Sunday 13 May 2012

Pre-launch Prep

Having talked about the overall scheme and goals of the game design, I next want to look in a bit more detail at actual play, starting with the first ever session. What do you absolutely need for that first game of Advanced Dungeons and Dragons?
  1. Players are useful, of course. You can get these individually or in packs of various sizes.
  2. Dice.
  3. Paper.
  4. Characters. I'll look at these in a later post.
  5. A minimal setting.
  6. An adventure.

The Setting

A typical minimal setting is something like this:
"You're standing outside the entrance of a cave. Local farmers say something nasty has taken up residence and is eating their sheep. They've all chipped in together and offered you 100gp to deal with the problem. If you pressure them you think they might go as high as 150gp and a milk cow."
In this case the setting is an unnamed village and a cave. The village is probably optional but it's nice, even in a "you start at the door" adventure, to have some explanation of how the characters came to be at the door.

I started with "Thieves of Fortress Badabaskor" by Judges Guild which had the village gathered around the foot of the mountain that the dungeon was dug out of, which is a nice set-up if your initial adventure ideas can work with it.
In any case, the game does have one requirement for the setting - there has to be at least an implied "safe zone" where day to day life does not constitute an adventure. This safe zone is where the characters ultimately have to get any treasure to in order for it to count as having been gained for the purposes of experience.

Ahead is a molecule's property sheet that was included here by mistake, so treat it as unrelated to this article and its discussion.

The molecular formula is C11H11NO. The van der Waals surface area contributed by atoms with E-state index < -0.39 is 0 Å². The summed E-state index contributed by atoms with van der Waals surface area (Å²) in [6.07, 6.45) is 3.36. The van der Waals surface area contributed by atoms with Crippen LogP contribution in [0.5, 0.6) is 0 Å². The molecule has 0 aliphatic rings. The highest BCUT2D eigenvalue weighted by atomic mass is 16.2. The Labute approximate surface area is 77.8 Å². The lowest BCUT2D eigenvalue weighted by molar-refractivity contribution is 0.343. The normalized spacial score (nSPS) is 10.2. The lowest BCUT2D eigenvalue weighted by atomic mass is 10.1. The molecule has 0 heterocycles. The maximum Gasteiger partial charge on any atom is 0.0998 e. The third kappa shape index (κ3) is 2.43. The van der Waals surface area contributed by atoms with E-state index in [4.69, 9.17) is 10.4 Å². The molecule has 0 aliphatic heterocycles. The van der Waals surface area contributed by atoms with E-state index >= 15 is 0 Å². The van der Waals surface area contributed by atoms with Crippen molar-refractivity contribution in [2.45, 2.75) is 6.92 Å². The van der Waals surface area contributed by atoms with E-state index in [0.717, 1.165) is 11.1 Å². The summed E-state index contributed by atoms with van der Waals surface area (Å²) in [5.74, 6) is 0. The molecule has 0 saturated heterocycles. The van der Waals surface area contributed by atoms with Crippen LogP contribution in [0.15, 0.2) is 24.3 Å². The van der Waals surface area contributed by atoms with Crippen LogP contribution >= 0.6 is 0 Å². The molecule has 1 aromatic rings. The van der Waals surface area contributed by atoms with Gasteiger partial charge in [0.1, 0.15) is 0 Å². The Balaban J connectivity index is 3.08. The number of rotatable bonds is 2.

Normally the safe zone is a settlement of some kind but it is possible for determined characters to make a safe area out in the wilderness by constructing a fort of some kind, but that's unlikely to be something new characters will try.

Anyway, that's all you need to start, setting-wise. You don't need a world map, you don't even need a name for the world, you don't even need a map of the country or the area around the "dungeon" - that can be ad libed if need be. If the players have their characters and equipment and are keen to go, then why worry about anything else?

Next post will be about setting up the first adventure; it's a long post so I've split it off from this one.


  1. Ha! Thieves of Fortress Badabaskor is quite the high level starting point! I like the distinctions you have made here between safe and danger zones, and the potential for the players to make safe zones. It is good to see it spelled out.

  2. Yeah, in those days we did a LOT of negotiating with monsters; at low levels there was a lot more talking and running and temporary alliances than I saw in later years.